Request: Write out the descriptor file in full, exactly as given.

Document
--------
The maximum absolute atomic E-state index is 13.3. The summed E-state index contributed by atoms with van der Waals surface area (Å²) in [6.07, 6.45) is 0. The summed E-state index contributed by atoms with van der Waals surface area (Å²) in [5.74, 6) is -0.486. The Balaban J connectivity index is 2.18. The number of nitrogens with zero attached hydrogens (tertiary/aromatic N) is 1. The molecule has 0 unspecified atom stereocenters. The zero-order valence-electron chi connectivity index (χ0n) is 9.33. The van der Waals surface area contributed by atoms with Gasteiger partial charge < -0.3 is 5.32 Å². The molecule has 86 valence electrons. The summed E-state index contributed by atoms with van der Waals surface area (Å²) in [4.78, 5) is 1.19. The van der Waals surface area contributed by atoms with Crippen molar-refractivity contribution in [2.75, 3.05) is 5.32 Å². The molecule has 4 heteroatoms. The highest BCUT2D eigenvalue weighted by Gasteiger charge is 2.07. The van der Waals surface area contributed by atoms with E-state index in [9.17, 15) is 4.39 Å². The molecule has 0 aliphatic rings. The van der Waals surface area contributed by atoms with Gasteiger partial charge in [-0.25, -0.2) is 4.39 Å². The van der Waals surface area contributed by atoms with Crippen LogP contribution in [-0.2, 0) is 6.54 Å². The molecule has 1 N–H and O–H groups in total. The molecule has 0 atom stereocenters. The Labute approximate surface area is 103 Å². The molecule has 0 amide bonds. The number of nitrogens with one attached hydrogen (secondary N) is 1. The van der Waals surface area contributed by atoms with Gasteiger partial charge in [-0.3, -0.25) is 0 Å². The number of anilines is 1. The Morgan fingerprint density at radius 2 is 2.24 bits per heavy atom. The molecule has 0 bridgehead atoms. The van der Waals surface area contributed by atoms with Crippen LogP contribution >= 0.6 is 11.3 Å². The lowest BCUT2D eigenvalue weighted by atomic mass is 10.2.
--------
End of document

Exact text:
The maximum absolute atomic E-state index is 13.3. The summed E-state index contributed by atoms with van der Waals surface area (Å²) in [6.07, 6.45) is 0. The summed E-state index contributed by atoms with van der Waals surface area (Å²) in [5.74, 6) is -0.486. The Balaban J connectivity index is 2.18. The number of nitrogens with zero attached hydrogens (tertiary/aromatic N) is 1. The molecule has 0 unspecified atom stereocenters. The zero-order valence-electron chi connectivity index (χ0n) is 9.33. The van der Waals surface area contributed by atoms with Gasteiger partial charge < -0.3 is 5.32 Å². The molecule has 86 valence electrons. The summed E-state index contributed by atoms with van der Waals surface area (Å²) in [4.78, 5) is 1.19. The van der Waals surface area contributed by atoms with Crippen molar-refractivity contribution in [2.75, 3.05) is 5.32 Å². The molecule has 4 heteroatoms. The highest BCUT2D eigenvalue weighted by Gasteiger charge is 2.07. The van der Waals surface area contributed by atoms with E-state index in [9.17, 15) is 4.39 Å². The molecule has 0 aliphatic rings. The van der Waals surface area contributed by atoms with Gasteiger partial charge in [-0.25, -0.2) is 4.39 Å². The van der Waals surface area contributed by atoms with Crippen LogP contribution in [-0.2, 0) is 6.54 Å². The molecule has 1 N–H and O–H groups in total. The molecule has 0 atom stereocenters. The Labute approximate surface area is 103 Å². The molecule has 0 amide bonds. The number of nitrogens with one attached hydrogen (secondary N) is 1. The van der Waals surface area contributed by atoms with Gasteiger partial charge in [-0.3, -0.25) is 0 Å². The number of anilines is 1. The Morgan fingerprint density at radius 2 is 2.24 bits per heavy atom. The molecule has 0 bridgehead atoms. The van der Waals surface area contributed by atoms with Crippen LogP contribution >= 0.6 is 11.3 Å². The lowest BCUT2D eigenvalue weighted by atomic mass is 10.2.